Grades by State:

    Alabama
  • Smokefree Air – F
  • Youth Access – F
  • Tobacco Prevention and Control Spending – F
  • Cigarette Taxes – F

    Alaska

  • Smokefree Air – F
  • Youth Access – B
  • Tobacco Prevention and Control Spending – C
  • Cigarette Taxes – B

    Arizona

  • Smokefree Air – F
  • Youth Access – C
  • Tobacco Prevention and Control Spending – D
  • Cigarette Taxes – B

    Arkansas

  • Smokefree Air – F
  • Youth Access – D
  • Tobacco Prevention and Control Spending – A
  • Cigarette Taxes – D

    California

  • Smokefree Air – A
  • Youth Access – A
  • Tobacco Prevention and Control Spending – D
  • Cigarette Taxes – C

    Colorado

  • Smokefree Air – F
  • Youth Access – F
  • Tobacco Prevention and Control Spending – D
  • Cigarette Taxes – F

    Connecticut

  • Smokefree Air – F
  • Youth Access – A
  • Tobacco Prevention and Control Spending – F
  • Cigarette Taxes – B

    Delaware

  • Smokefree Air – A
  • Youth Access – F
  • Tobacco Prevention and Control Spending – D
  • Cigarette Taxes – F

    Florida

  • Smokefree Air – I
  • Youth Access – D
  • Tobacco Prevention and Control Spending – F
  • Cigarette Taxes – D

    Georgia

  • Smokefree Air – F
  • Youth Access – F
  • Tobacco Prevention and Control Spending – F
  • Cigarette Taxes – F

    Hawaii

  • Smokefree Air – F
  • Youth Access – D
  • Tobacco Prevention and Control Spending – D
  • Cigarette Taxes – B

    Idaho

  • Smokefree Air – F
  • Youth Access – B
  • Tobacco Prevention and Control Spending – F
  • Cigarette Taxes – F

    Illinois

  • Smokefree Air – F
  • Youth Access – F
  • Tobacco Prevention and Control Spending – F
  • Cigarette Taxes – B

    Indiana

  • Smokefree Air – F
  • Youth Access – F
  • Tobacco Prevention and Control Spending – A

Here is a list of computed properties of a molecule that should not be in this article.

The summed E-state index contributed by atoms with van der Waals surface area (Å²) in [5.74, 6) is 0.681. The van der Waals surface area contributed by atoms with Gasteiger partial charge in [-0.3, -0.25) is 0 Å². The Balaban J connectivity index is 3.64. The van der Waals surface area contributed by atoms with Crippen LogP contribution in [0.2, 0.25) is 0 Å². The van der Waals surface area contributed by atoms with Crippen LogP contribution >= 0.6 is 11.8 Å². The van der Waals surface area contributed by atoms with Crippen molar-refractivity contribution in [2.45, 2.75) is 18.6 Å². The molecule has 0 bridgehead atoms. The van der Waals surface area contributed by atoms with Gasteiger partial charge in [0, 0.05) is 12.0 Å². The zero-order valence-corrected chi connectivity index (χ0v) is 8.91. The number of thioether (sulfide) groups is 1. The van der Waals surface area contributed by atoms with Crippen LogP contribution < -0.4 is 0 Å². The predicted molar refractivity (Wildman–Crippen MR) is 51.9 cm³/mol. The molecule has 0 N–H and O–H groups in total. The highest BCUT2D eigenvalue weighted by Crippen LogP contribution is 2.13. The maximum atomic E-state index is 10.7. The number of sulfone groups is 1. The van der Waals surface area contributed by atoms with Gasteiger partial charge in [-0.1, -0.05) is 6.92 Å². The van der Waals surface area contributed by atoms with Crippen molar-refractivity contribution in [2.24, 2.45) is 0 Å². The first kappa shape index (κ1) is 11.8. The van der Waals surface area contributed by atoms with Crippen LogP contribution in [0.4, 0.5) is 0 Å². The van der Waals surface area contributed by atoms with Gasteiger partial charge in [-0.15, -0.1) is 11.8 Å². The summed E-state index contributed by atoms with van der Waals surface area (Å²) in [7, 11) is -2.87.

• Cigarette Taxes – D

    Iowa

  • Smokefree Air – F
  • Youth Access – C
  • Tobacco Prevention and Control Spending – F
  • Cigarette Taxes – D

    Kansas

  • Smokefree Air – F
  • Youth Access – F
  • Tobacco Prevention and Control Spending – F
  • Cigarette Taxes – C

    Kentucky

  • Smokefree Air – F
  • Youth Access – F
  • Tobacco Prevention and Control Spending – F
  • Cigarette Taxes – F

    Louisiana

  • Smokefree Air – F
  • Youth Access – F
  • Tobacco Prevention and Control Spending – F
  • Cigarette Taxes – D

    Maine

  • Smokefree Air – C
  • Youth Access – A
  • Tobacco Prevention and Control Spending – A
  • Cigarette Taxes – B

    Maryland

  • Smokefree Air – B
  • Youth Access – F
  • Tobacco Prevention and Control Spending – A
  • Cigarette Taxes – B

    Massachusetts

  • Smokefree Air – F
  • Youth Access – C
  • Tobacco Prevention and Control Spending – F
  • Cigarette Taxes – A

    Michigan

  • Smokefree Air – F
  • Youth Access – F
  • Tobacco Prevention and Control Spending – F
  • Cigarette Taxes – A

    Minnesota

  • Smokefree Air – F
  • Youth Access – C
  • Tobacco Prevention and Control Spending – A
  • Cigarette Taxes – D

    Mississippi

  • Smokefree Air – F
  • Youth Access – F
  • Tobacco Prevention and Control Spending – A
  • Cigarette Taxes – F

    Missouri

  • Smokefree Air – F
  • Youth Access – C
  • Tobacco Prevention and Control Spending – F
  • Cigarette Taxes – F

    Montana

  • Smokefree Air – F
  • Youth Access – F
  • Tobacco Prevention and Control Spending – F